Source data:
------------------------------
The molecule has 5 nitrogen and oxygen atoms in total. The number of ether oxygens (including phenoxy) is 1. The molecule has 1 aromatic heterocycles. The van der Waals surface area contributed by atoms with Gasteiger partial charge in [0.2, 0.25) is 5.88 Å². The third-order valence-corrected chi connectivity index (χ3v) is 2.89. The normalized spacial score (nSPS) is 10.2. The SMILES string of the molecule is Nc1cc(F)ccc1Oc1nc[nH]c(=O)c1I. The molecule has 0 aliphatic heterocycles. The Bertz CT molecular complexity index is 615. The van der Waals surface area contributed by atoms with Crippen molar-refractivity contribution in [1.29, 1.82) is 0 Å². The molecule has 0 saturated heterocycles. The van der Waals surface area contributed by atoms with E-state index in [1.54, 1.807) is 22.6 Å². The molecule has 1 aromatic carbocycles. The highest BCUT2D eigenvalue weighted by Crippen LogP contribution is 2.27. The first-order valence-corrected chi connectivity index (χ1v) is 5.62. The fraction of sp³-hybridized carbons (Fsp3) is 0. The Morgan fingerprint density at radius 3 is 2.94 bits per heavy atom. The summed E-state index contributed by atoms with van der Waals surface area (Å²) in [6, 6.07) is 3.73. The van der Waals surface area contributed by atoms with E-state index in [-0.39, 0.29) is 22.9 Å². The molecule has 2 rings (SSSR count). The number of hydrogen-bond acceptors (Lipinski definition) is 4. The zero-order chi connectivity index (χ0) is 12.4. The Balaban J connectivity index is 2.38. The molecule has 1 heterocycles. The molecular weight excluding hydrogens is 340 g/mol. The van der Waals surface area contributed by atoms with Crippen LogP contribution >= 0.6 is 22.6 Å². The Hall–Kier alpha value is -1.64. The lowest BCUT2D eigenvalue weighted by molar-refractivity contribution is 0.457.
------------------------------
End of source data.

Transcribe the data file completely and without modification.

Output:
The molecule has 5 nitrogen and oxygen atoms in total. The number of ether oxygens (including phenoxy) is 1. The molecule has 1 aromatic heterocycles. The van der Waals surface area contributed by atoms with Gasteiger partial charge in [0.2, 0.25) is 5.88 Å². The third-order valence-corrected chi connectivity index (χ3v) is 2.89. The normalized spacial score (nSPS) is 10.2. The SMILES string of the molecule is Nc1cc(F)ccc1Oc1nc[nH]c(=O)c1I. The molecule has 0 aliphatic heterocycles. The Bertz CT molecular complexity index is 615. The van der Waals surface area contributed by atoms with Crippen molar-refractivity contribution in [1.29, 1.82) is 0 Å². The molecule has 0 saturated heterocycles. The van der Waals surface area contributed by atoms with E-state index in [1.54, 1.807) is 22.6 Å². The molecule has 1 aromatic carbocycles. The highest BCUT2D eigenvalue weighted by Crippen LogP contribution is 2.27. The first-order valence-corrected chi connectivity index (χ1v) is 5.62. The fraction of sp³-hybridized carbons (Fsp3) is 0. The Morgan fingerprint density at radius 3 is 2.94 bits per heavy atom. The summed E-state index contributed by atoms with van der Waals surface area (Å²) in [6, 6.07) is 3.73. The van der Waals surface area contributed by atoms with E-state index in [-0.39, 0.29) is 22.9 Å². The molecule has 2 rings (SSSR count). The number of hydrogen-bond acceptors (Lipinski definition) is 4. The zero-order chi connectivity index (χ0) is 12.4. The Balaban J connectivity index is 2.38. The molecule has 1 heterocycles. The molecular weight excluding hydrogens is 340 g/mol. The van der Waals surface area contributed by atoms with Crippen LogP contribution >= 0.6 is 22.6 Å². The Hall–Kier alpha value is -1.64. The lowest BCUT2D eigenvalue weighted by molar-refractivity contribution is 0.457.